Bougainville President John Momis said a deal made by a Chinese company with landowners to get access to Rio Tinto’s Panguna copper mine is invalid.
Momis told Radio Australia’s Pacific Beat program Beijing Aerospace Great Wall Mineral Investment Ltd employed illegal means to gain access to Panguna copper mine.
The company signed a deal with the chairman of the Panguna Mine Affected Landowners Association, the ABC reported.
“It has no legal effect. It is null and void as far as we are concerned. We will certainly throw it out,” Momis said.
He also accused two chief people from Papua New Guinea who participated in the deal, and said they defied the purpose of the negotiations, which intended to restore peace and economic prosperity to Bougainville.
Talks were held in May this year on the reopening of the Bougainville copper mine, with landowners were consulted for the first time.
The Autonomous Bougainville Government (ABG) held a series of mining forums to discuss with the island community before negotiating for the opening of the mine.
Chairman of PMALA Lawrence Daveona signed the deal with the Chinese company, which allows the company to compile a plan for disposing mine wastes.
Scientists said earlier this year Bougainville Copper will have to improve its environmental record if it wants to reopen the mine.
Bougainville was plagued with a civil war, ignited by the copper mine. A peace deal was agreed on 10 years ago to stop the war.
ABG has been attempting to initiate discussions between the Rio Tinto subsidiary Bougainville Copper, landowners, the Bougainville government and the PNG government to resume the mine.
As per the Memorandum of Understanding, Beijing Aerospace Great Wall should participate in talks to resume the mine, according to the Post Courier newspaper.
The ABG will assume the responsibilities of mining from the PNG government soon.
New mining legislation is about to go before Parliament next month.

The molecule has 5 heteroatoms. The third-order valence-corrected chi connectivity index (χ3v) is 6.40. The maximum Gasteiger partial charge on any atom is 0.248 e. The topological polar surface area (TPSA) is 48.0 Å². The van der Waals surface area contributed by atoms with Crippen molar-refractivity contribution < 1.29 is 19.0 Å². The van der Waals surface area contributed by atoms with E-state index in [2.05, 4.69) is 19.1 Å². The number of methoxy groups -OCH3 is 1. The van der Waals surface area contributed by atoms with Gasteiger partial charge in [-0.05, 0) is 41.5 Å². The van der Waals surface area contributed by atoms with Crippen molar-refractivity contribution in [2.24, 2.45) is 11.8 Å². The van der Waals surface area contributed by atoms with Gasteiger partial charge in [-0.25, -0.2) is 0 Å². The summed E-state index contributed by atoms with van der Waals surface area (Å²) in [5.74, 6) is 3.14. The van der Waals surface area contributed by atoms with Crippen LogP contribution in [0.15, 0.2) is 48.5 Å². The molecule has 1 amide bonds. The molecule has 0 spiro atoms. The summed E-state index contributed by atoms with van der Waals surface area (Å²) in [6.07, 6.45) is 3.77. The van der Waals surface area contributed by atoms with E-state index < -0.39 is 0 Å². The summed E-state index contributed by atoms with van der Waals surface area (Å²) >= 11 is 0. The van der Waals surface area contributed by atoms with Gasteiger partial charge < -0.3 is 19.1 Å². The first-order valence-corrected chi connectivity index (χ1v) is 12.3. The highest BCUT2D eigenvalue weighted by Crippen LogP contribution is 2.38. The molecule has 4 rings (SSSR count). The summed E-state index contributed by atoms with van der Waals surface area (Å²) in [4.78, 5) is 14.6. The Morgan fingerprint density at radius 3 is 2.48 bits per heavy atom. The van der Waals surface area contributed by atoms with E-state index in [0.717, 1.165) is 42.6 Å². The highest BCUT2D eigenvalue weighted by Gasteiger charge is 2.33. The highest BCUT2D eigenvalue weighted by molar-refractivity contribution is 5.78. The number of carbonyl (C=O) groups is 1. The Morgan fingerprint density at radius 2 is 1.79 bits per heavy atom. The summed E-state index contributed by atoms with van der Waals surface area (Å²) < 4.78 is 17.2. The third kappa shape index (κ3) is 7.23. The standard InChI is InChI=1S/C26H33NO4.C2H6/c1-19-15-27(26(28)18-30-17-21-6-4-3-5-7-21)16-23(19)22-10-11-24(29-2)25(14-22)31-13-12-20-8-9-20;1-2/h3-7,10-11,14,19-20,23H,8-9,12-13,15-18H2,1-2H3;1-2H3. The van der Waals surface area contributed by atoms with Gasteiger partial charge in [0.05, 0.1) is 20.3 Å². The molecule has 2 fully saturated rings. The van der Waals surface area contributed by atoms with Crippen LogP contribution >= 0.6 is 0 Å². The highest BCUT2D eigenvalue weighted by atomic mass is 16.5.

Momis claims the Chinese company would not have employed illegal means for the deal if it was sincere about the agreement.
“They circumvented the mechanism that was set up amongst the landowners, Bougainville Copper, the PNG government and the ABG to look at all issues to do with the re-opening of the Panguna mine,” he said.
“It has been a painful experience and we finally got a process going which engages all the major stakeholders including the ex-combatants in a very purposeful manner.
“(This) has surprised many, many people because now we are committed to deal with this problem in a way which would be in accordance with international best practice.”
PNG’s Communications Minister Jimmy Miringtoro is the one who arranged the deal with the Chinese company.
Momis said he is displeased with Miringtoro’s actions, saying they hinder the process of reconciliation.
“We are not against foreign investment – in fact, we are encouraging credible foreign investment because we need revenue and income for our people,” he said.
“But for the Minister and in particular, the Chairman of the Panguna Landowners, Lawrence Daveona, to completely ignore the process that we have set up, and especially this joint Panguna negotiations co-ordination committee, doesn’t augur well for their genuine commitments.”
The PNG Government announced earlier this year it would consolidate all of its mining, oil and gas assets into one state-owned enterprise.
It was reported traditional owners on Bougainville will share mineral rights with the Government and will have a say in how development progresses.